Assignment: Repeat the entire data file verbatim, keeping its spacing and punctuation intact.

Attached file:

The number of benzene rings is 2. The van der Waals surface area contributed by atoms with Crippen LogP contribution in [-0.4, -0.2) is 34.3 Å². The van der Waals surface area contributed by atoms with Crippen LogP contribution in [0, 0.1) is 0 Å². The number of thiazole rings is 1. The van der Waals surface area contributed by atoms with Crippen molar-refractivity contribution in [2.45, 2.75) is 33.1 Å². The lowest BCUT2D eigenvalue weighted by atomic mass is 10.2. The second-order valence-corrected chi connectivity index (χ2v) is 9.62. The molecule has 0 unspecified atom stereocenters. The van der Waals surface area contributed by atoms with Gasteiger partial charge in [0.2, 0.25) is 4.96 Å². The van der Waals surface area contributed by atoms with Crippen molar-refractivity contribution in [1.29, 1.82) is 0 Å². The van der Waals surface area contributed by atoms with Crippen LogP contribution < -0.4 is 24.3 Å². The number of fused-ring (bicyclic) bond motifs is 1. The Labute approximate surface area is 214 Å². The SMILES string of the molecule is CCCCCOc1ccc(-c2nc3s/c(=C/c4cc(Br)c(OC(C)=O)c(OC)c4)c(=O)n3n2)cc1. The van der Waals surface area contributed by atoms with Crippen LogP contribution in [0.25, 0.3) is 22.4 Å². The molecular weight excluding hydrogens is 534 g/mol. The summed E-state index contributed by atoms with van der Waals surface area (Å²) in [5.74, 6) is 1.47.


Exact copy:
The number of benzene rings is 2. The van der Waals surface area contributed by atoms with Crippen LogP contribution in [-0.4, -0.2) is 34.3 Å². The van der Waals surface area contributed by atoms with Crippen LogP contribution in [0, 0.1) is 0 Å². The number of thiazole rings is 1. The van der Waals surface area contributed by atoms with Crippen molar-refractivity contribution in [2.45, 2.75) is 33.1 Å². The lowest BCUT2D eigenvalue weighted by atomic mass is 10.2. The second-order valence-corrected chi connectivity index (χ2v) is 9.62. The molecule has 0 unspecified atom stereocenters. The van der Waals surface area contributed by atoms with Gasteiger partial charge in [0.2, 0.25) is 4.96 Å². The van der Waals surface area contributed by atoms with Crippen molar-refractivity contribution in [1.29, 1.82) is 0 Å². The van der Waals surface area contributed by atoms with Crippen LogP contribution < -0.4 is 24.3 Å². The number of fused-ring (bicyclic) bond motifs is 1. The Labute approximate surface area is 214 Å². The SMILES string of the molecule is CCCCCOc1ccc(-c2nc3s/c(=C/c4cc(Br)c(OC(C)=O)c(OC)c4)c(=O)n3n2)cc1. The van der Waals surface area contributed by atoms with Crippen LogP contribution in [0.25, 0.3) is 22.4 Å². The molecular weight excluding hydrogens is 534 g/mol. The summed E-state index contributed by atoms with van der Waals surface area (Å²) in [5.74, 6) is 1.47.